North Carolina Surrogacy Laws
Gestational surrogacy is permitted in North Carolina because there are no statutes or case law that restrict it.
Traditional surrogacy, however, is not addressed, which makes the enforce-ability of legal contracts for this type of surrogacy unclear.
Types of Surrogacy Available in North Carolina
Can a parentage order be obtained for the following?
No statutes or published case law address traditional surrogacy. However, many attorneys and agencies advise against it due to the increased legal risks involved because a surrogate legally can’t be forced to give up her parental rights.
Who can be declared as the parent(s) of a child from a surrogate via a court parentage order?
– Both Intended Parent(s) can be named on the parentage order.
– Only a genetic Intended Parent can be named on the parentage order. A non-genetic Intended Parent will need to establish parentage via a second or stepparent adoption following birth.
Whether a court will grant a parentage order to Intended Parent(s) depends on the court in which the motion is filed. Although there is no guarantee of outcome, Intended Parent(s) with a genetic connection to a child are regularly granted parentage orders.
Non-genetic Intended Parents may need to establish parentage via a stepparent adoption. According to North Carolina statute N.C.G.S.A. § 48-4-101, married couples can complete a stepparent adoption if the child has primarily resided with them for six months before filing. Couples must be married for at least two years to avoid the home study requirement.
How are Intended Parent(s) Listed on the Birth Certificate?
Intended Parent(s) may be listed as Father-Mother or Parent-Parent or Mother or Father.
Rights of Egg or Sperm Donor(s)
According to N.C.G.S. 49A-1, donors of sperm for assisted reproduction procedures have no parental rights over the donated gametes or a resulting child. The law states that “Any child or children born as the result of heterologous artificial insemination shall be considered at law in all respects the same as a naturally conceived legitimate child of the husband and wife requesting and consenting in writing to the use of such technique.”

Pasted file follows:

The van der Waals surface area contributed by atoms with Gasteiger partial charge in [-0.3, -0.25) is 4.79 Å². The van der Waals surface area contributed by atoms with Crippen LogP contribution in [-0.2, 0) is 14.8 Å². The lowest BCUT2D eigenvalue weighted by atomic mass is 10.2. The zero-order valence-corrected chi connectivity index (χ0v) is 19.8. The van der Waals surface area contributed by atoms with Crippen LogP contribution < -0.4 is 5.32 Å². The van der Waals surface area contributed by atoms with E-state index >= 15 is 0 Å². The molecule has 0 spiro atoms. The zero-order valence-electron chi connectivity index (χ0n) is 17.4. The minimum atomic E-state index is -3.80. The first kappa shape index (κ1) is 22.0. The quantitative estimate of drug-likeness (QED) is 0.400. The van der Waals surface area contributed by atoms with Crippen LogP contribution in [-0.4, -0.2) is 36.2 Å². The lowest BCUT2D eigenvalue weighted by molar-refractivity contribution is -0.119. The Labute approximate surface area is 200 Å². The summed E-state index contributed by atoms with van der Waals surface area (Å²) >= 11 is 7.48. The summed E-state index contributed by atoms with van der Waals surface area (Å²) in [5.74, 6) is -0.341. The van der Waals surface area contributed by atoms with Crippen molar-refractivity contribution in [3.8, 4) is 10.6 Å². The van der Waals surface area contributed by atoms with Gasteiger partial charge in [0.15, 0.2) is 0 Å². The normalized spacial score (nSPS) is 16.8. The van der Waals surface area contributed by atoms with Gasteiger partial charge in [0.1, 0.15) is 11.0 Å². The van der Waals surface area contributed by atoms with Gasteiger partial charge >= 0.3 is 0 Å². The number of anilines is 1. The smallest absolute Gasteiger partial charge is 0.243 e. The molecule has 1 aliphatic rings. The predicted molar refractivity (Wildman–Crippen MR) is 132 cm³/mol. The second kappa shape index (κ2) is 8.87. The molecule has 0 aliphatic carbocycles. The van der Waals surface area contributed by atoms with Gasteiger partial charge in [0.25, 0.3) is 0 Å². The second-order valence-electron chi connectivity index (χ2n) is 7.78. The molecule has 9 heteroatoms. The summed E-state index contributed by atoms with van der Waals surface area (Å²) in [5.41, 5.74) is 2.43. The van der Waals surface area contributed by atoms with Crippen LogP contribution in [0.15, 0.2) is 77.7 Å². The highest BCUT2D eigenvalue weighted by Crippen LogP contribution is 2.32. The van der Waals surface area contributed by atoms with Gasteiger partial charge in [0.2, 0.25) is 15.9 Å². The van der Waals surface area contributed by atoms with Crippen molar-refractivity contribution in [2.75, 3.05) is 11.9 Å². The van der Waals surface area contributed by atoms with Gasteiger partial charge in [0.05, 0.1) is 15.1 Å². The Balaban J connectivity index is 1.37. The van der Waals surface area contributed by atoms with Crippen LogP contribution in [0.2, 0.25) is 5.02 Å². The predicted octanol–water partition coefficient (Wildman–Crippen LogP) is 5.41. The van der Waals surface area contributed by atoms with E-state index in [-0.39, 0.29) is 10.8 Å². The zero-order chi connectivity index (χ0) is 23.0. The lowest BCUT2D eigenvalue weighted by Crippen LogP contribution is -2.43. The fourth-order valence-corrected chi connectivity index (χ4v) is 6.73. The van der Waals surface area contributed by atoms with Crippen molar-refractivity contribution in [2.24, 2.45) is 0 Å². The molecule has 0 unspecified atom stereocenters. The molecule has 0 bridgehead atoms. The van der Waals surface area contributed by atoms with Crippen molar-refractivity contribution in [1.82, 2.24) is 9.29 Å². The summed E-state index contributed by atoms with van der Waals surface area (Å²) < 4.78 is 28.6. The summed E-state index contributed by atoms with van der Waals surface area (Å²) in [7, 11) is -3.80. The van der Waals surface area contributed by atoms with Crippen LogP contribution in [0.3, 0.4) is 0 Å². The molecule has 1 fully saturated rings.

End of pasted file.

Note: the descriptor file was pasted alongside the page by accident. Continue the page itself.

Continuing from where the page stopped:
There is no similar law for egg or embryo donors, and no legal requirement for the law to be read in a gender-neutral manner.
Surrogacy Steps in North Carolina
Surrogacy Process in North Carolina
Birth Certificate Timeline
Legal and medical steps involved in the surrogacy process may differ from case to case. Please speak with your agency and attorneys about how the process might look for you.
Although there’s no statute or case law addressing surrogacy contracts, gestational surrogacy contracts in North Carolina have been recognized and enforced by the state.
Independent counsel is recommended, but not required, for all parties involved in a surrogacy agreement.
Requirements for Surrogates and Intended Parent(s)
Because there are no statutes or case law, results may vary depending on the court. The ability to obtain a parentage order may depend on marital status and genetic connection to the child.
Bases of Venue
International Intended Parent(s) will have additional legal steps to complete before their return home regarding their country’s immigration and citizen laws that impact the child. It’s imperative the international Intended Parent(s) speak with an experienced attorney in their home country about their situation. The law of more than one country will need to be considered if the Intended Parent(s) are citizens or residents of more than one country.
The content contained in this website is provided for informational purposes only. Content contained herein may or may not reflect the most current legal information on the subject; accordingly, this website is not promised to be correct or complete at any given time. Outcomes referenced should not be interpreted as an indication of future outcomes. Love & Kindness Surrogacy explicitly disclaims all liability for actions taken or not taken based on the contents of this website.
This website does not constitute a replacement for legal advice or counsel. Always consult an attorney before beginning the surrogacy process.
Last updated October 2019